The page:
Proceeds from this record will be used to fund the record­ing (in a decay-free format, thanks to digital technology) of the rich lore of Tansen composi­tions handed down to Khan. Us­ing the latest video technology, he will also make a 3-D record­ing of himself playing the sarod so that future generations will understand the nuances of this demanding instrument.

Legacy itself has been the subject of intense interest in the press. It brings Khan together with the Diva of film music, Asha Bhosle, in a historic collaboration. Bhosle studied Narya Sangeet (Marathi drama music) from her father Dinanath Mangeshkar—himself a legend in his time. Learning Natya Sangeet involved training in light classical music as well as many elements of vocal culture—resonance, breath control, and diction, which are necessary steps in learning classical music as well.

Bhosle’s voice remains sweet, resonant, and strong in the 12 pieces in Legacy which are somewhat different from contemporary classical music. These relatively short pieces (2-10 minutes each) from the 16th to the 18th centuries involve far less improvisation than does present day classical music. Each is a complete song. The sarod prelude for each piece does not intrude upon the vocalization, a tribute to the vocal resonance of the singeras well as the orchestral arrangement. My own favorites are the Hori in Kukubh Bilawal, Dhrupad in Sankara Bharan, Tarana in Bhupali, and Tarana in Bhim­palasri.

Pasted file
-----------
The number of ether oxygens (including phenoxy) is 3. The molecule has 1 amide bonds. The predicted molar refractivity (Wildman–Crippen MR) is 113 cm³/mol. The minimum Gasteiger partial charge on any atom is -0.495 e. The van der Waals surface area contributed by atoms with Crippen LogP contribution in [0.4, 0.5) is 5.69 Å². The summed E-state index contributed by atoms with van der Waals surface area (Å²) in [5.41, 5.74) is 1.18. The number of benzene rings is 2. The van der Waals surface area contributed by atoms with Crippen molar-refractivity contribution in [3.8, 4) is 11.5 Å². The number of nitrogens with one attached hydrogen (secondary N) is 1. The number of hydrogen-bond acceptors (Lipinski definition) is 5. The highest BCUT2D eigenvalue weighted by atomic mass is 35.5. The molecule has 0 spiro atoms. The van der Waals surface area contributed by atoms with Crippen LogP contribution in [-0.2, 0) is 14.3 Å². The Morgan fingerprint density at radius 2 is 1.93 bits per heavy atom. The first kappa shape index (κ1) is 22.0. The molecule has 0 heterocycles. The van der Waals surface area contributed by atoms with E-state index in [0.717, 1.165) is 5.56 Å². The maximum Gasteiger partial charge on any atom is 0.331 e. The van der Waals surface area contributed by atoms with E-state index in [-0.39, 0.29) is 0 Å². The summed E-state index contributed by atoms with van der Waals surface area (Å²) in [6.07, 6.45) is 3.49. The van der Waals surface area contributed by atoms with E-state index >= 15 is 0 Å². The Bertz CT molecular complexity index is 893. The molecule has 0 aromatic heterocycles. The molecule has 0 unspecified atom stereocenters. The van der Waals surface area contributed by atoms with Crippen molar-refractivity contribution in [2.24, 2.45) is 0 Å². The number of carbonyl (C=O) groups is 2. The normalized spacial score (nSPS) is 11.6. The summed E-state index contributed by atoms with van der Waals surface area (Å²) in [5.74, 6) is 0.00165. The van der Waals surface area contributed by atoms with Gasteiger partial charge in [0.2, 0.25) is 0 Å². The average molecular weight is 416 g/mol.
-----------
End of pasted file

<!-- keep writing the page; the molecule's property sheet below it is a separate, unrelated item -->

The release of this CD has broken down the barriers between film music and classical music. This collaboration in the classical idiom between Ali Akbar Khan and Asha Bhosle comes a full 44 years after they collaborated in the film idiom (Aandhiyan, 1952). Regarding future releases ofTansen’s work, may one hope for “theme” CDs (one for morning ragas, another for evening ragas, and so on)?

The CD Then and Now, which has been nominated for a Grammy, is composed of four pieces-two recorded in 1955 and two in 1994. The first part has Sindhu Bhairavi and Pilu Baroowa for a total of 49 minutes. The second part consist of Hem ant (alap) and Hindol-Hem (gat) for a total of74 minutes. The late Chatur L11 accompanied Khan on the tabla in 1955, while the reigning King of the tabla, Zakir Hussain, accompanies him on the second set.

In the ’50s and ’60s, as the best and brightest classical musicians in India were going abroad. B.V: Keskar, who served as Minister for Information and Broadcasting in Nehru’s cabinet, lamented this in his 1967 book, Indian Music: Then and Now. The system of court patronage was ending, and the support from Keskar, through increased air time on All India Radio, was significant but not nearly enough.

This was a time when, after centuries of colonial control, the repressed energies of a nation-in music, dance, yoga, spirituality, Ayurveda—were leaping on to the world stage.

The relative abundance of material wealth outside India was a neutral influence in an objective sense. It had the capacity to slacken lesser mortals, but for masters of Ali Akbar Khan’s caliber and self-discipline, it presented opportunities to strengthen Indian traditions.

That process continues. Today we find Khansahib, 10,000 miles away from Tansen’s birthplace, working to preserve Tansen’s music by utilizing the latest technology and the talent of the gifted popular singer Asha Bhosle. If the life of Ali Akbar Khan be seen as a micro¬cosm of the world of Indian music, one cannot but be pleased with the prospects for its future.